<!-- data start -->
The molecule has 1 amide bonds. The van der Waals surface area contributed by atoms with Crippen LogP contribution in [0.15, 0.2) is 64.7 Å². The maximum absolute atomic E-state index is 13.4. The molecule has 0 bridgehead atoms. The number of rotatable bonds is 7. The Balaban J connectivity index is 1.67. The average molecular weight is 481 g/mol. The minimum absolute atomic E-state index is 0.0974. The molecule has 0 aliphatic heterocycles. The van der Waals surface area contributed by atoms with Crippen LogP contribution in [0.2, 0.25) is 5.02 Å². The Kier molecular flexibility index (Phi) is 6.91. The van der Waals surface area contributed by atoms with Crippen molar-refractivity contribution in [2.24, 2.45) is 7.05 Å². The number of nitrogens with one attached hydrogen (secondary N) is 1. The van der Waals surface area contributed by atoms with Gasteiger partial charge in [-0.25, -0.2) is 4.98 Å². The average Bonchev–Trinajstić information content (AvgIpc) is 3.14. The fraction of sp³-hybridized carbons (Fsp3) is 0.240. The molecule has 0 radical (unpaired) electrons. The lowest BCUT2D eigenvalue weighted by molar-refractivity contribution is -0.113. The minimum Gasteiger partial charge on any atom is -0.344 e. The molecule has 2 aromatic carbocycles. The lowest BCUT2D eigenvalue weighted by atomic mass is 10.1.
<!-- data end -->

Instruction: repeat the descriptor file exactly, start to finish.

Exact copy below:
The molecule has 1 amide bonds. The van der Waals surface area contributed by atoms with Crippen LogP contribution in [0.15, 0.2) is 64.7 Å². The maximum absolute atomic E-state index is 13.4. The molecule has 0 bridgehead atoms. The number of rotatable bonds is 7. The Balaban J connectivity index is 1.67. The average molecular weight is 481 g/mol. The minimum absolute atomic E-state index is 0.0974. The molecule has 0 aliphatic heterocycles. The van der Waals surface area contributed by atoms with Crippen LogP contribution in [0.2, 0.25) is 5.02 Å². The Kier molecular flexibility index (Phi) is 6.91. The van der Waals surface area contributed by atoms with Crippen molar-refractivity contribution in [2.24, 2.45) is 7.05 Å². The number of nitrogens with one attached hydrogen (secondary N) is 1. The van der Waals surface area contributed by atoms with Gasteiger partial charge in [-0.25, -0.2) is 4.98 Å². The average Bonchev–Trinajstić information content (AvgIpc) is 3.14. The fraction of sp³-hybridized carbons (Fsp3) is 0.240. The molecule has 0 radical (unpaired) electrons. The lowest BCUT2D eigenvalue weighted by molar-refractivity contribution is -0.113. The minimum Gasteiger partial charge on any atom is -0.344 e. The molecule has 2 aromatic carbocycles. The lowest BCUT2D eigenvalue weighted by atomic mass is 10.1.